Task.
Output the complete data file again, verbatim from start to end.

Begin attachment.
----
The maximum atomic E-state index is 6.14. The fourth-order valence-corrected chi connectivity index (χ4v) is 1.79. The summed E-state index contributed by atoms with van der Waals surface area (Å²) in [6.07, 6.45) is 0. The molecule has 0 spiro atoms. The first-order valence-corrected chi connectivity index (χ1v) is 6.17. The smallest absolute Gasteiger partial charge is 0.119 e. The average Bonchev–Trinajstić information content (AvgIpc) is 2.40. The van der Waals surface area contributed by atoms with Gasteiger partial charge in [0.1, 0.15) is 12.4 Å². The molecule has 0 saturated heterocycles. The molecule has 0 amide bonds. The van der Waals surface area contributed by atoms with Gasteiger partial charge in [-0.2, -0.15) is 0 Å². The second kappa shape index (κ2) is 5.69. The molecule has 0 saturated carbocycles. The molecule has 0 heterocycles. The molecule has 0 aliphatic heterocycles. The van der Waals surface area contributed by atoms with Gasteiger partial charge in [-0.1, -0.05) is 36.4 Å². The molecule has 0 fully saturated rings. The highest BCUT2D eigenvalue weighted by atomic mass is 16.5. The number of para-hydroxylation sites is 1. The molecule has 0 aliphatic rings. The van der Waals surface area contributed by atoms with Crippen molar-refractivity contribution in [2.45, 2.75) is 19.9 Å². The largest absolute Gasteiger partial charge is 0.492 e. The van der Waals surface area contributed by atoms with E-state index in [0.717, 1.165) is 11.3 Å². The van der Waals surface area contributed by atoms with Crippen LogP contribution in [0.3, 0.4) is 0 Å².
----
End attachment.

The maximum atomic E-state index is 6.14. The fourth-order valence-corrected chi connectivity index (χ4v) is 1.79. The summed E-state index contributed by atoms with van der Waals surface area (Å²) in [6.07, 6.45) is 0. The molecule has 0 spiro atoms. The first-order valence-corrected chi connectivity index (χ1v) is 6.17. The smallest absolute Gasteiger partial charge is 0.119 e. The average Bonchev–Trinajstić information content (AvgIpc) is 2.40. The van der Waals surface area contributed by atoms with Gasteiger partial charge in [0.1, 0.15) is 12.4 Å². The molecule has 0 saturated heterocycles. The molecule has 0 amide bonds. The van der Waals surface area contributed by atoms with Gasteiger partial charge in [-0.2, -0.15) is 0 Å². The second kappa shape index (κ2) is 5.69. The molecule has 0 saturated carbocycles. The molecule has 0 heterocycles. The molecule has 0 aliphatic heterocycles. The van der Waals surface area contributed by atoms with Gasteiger partial charge in [-0.1, -0.05) is 36.4 Å². The molecule has 0 fully saturated rings. The highest BCUT2D eigenvalue weighted by atomic mass is 16.5. The number of para-hydroxylation sites is 1. The molecule has 0 aliphatic rings. The van der Waals surface area contributed by atoms with Crippen molar-refractivity contribution in [2.45, 2.75) is 19.9 Å². The largest absolute Gasteiger partial charge is 0.492 e. The van der Waals surface area contributed by atoms with E-state index in [0.717, 1.165) is 11.3 Å². The van der Waals surface area contributed by atoms with Crippen LogP contribution in [0.3, 0.4) is 0 Å².